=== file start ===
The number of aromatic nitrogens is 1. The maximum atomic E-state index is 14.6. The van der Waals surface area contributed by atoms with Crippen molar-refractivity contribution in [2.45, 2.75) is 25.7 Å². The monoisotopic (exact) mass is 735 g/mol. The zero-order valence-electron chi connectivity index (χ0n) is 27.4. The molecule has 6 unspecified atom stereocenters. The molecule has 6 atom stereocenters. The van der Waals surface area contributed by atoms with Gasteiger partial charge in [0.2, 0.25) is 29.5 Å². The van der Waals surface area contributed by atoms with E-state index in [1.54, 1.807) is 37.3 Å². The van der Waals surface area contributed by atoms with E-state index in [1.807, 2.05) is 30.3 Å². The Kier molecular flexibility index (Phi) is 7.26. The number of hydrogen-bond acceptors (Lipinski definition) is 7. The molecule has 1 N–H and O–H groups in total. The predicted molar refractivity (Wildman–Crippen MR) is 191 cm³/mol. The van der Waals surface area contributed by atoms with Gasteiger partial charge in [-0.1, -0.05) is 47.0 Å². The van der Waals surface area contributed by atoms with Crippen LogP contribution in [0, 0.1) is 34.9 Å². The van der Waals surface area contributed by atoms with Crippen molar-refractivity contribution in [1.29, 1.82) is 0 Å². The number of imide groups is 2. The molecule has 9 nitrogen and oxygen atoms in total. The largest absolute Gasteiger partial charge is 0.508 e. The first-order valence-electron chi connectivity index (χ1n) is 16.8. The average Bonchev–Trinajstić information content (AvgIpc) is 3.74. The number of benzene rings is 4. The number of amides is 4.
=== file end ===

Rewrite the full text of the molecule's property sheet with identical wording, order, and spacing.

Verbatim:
The number of aromatic nitrogens is 1. The maximum atomic E-state index is 14.6. The van der Waals surface area contributed by atoms with Crippen molar-refractivity contribution in [2.45, 2.75) is 25.7 Å². The monoisotopic (exact) mass is 735 g/mol. The zero-order valence-electron chi connectivity index (χ0n) is 27.4. The molecule has 6 unspecified atom stereocenters. The molecule has 6 atom stereocenters. The van der Waals surface area contributed by atoms with Gasteiger partial charge in [0.2, 0.25) is 29.5 Å². The van der Waals surface area contributed by atoms with E-state index in [1.54, 1.807) is 37.3 Å². The van der Waals surface area contributed by atoms with E-state index in [1.807, 2.05) is 30.3 Å². The Kier molecular flexibility index (Phi) is 7.26. The number of hydrogen-bond acceptors (Lipinski definition) is 7. The molecule has 1 N–H and O–H groups in total. The predicted molar refractivity (Wildman–Crippen MR) is 191 cm³/mol. The van der Waals surface area contributed by atoms with Gasteiger partial charge in [-0.1, -0.05) is 47.0 Å². The van der Waals surface area contributed by atoms with Crippen LogP contribution in [0, 0.1) is 34.9 Å². The van der Waals surface area contributed by atoms with Crippen molar-refractivity contribution in [1.29, 1.82) is 0 Å². The number of imide groups is 2. The molecule has 9 nitrogen and oxygen atoms in total. The largest absolute Gasteiger partial charge is 0.508 e. The first-order valence-electron chi connectivity index (χ1n) is 16.8. The average Bonchev–Trinajstić information content (AvgIpc) is 3.74. The number of benzene rings is 4. The number of amides is 4.